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Are 1st-year university students dependent on parents? Yes, but that’s OK, expert says

Click to play video 'It’s OK for 1st-year university students to rely on parents: expert' It’s OK for 1st-year university students to rely on parents: expert
WATCH ABOVE: As thousands of Canadian students begin their first year of university, parents and their kids can struggle with cutting the cord. Now more than ever, parents play a big role in their kids lives. Kim Smith explains why there's nothing wrong with checking in with mom and dad – Sep 4, 2018

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At the University of British Columbia’s Okanagan Campus, a conference is held each year to help parents feel more at ease with their children’s transition to university.

The session has been offered for more than a decade and Ian Cull, the associate VP of students, said undergraduates are now more likely to make decisions with the help of their parents than ever before.

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“Over the last eight or 10 years, what we’ve seen is there is more collaboration in the family. More things are discussed; more things are collaborative decisions,” Cull said on Sunday. “The point of today is helping mom and dad and students feel like they made a good choice.”

Alyson Schafer, parenting author and counsellor, said modern parents tend to “over-parent” or “helicopter-parent” with younger children. As a result, first-year university students–living both at home and on campus–can struggle with cutting the cord and living independently.

“Our children could fail to develop some of their ability for autonomy, independence, critical thinking, problem-solving because we jump in too quickly,” Schafer said.

“We’re all eager to be helpful; we think we’re being loving. But we may actually be thwarting them in some of those skills.”

However, Schafer said it’s not necessarily negative for parents to have more of a presence in their university-aged kids’ lives.

“The fact that our kids live at home is not so much a failure to launch… We actually enjoy the company of our children and they enjoy the company of us.”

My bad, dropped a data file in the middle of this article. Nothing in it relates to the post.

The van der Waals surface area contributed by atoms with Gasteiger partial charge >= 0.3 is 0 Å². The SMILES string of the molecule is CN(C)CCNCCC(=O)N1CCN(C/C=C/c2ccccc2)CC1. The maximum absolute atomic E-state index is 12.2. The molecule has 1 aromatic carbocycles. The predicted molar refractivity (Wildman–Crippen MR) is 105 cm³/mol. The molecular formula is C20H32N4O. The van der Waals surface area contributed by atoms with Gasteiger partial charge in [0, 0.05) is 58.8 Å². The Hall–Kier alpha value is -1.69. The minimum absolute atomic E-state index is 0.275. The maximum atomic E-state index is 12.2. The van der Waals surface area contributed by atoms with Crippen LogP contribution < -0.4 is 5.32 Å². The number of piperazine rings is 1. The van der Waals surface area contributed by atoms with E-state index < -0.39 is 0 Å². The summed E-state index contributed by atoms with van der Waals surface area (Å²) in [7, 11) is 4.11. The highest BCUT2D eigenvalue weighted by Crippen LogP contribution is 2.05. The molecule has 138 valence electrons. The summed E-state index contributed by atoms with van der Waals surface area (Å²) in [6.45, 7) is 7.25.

“We are really developing healthy relationships, intergenerationally, and that’s a beautiful thing. Isn’t that the goal of parenting?”

READ MORE: Using cellphones and laptops in class brings down grades: study

Schafer said kids at university who continue to consult frequently with their parents before making decisions are using all of the resources at their disposal.

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“Why would you not go for sage counsel, to an authority in your life, who you trust and respect and want to have weigh in?” she said. “I think that’s very different than, ‘I’m incapable of making a decision’ and ‘My mommy always decides for me’ and ‘I haven’t learned how to make decisions on my own.’ We have to take it on a case-by-case basis.”

At the UBC Okanagan move-in day on Sunday, Angela Jackson was moving her daughter Sara Smiley into residence.

“We’re a pretty good team, her and I. That’s going to be a bit of a void,” Jackson said. “Thankfully, today’s technology makes it way simpler compared to when I went to university and left home. That was back with just long-distance calls and no internet. This is going to be a lot easier.”

“We can FaceTime every night if we want to.”

Schafer says staying in touch with modern technology doesn’t necessarily signal a lack of independence.

“The fact that you can text means that if you are at the pharmacy and debating between which shampoo and conditioner to buy, it’s easy to text, ‘Hey mom. What do you think of this versus that brand?’ or whatever,” she said.

“I think the immediacy of texting, that your parents are right at your fingertips, means that it is easy access, so why wouldn’t you? It only takes 10 seconds.”

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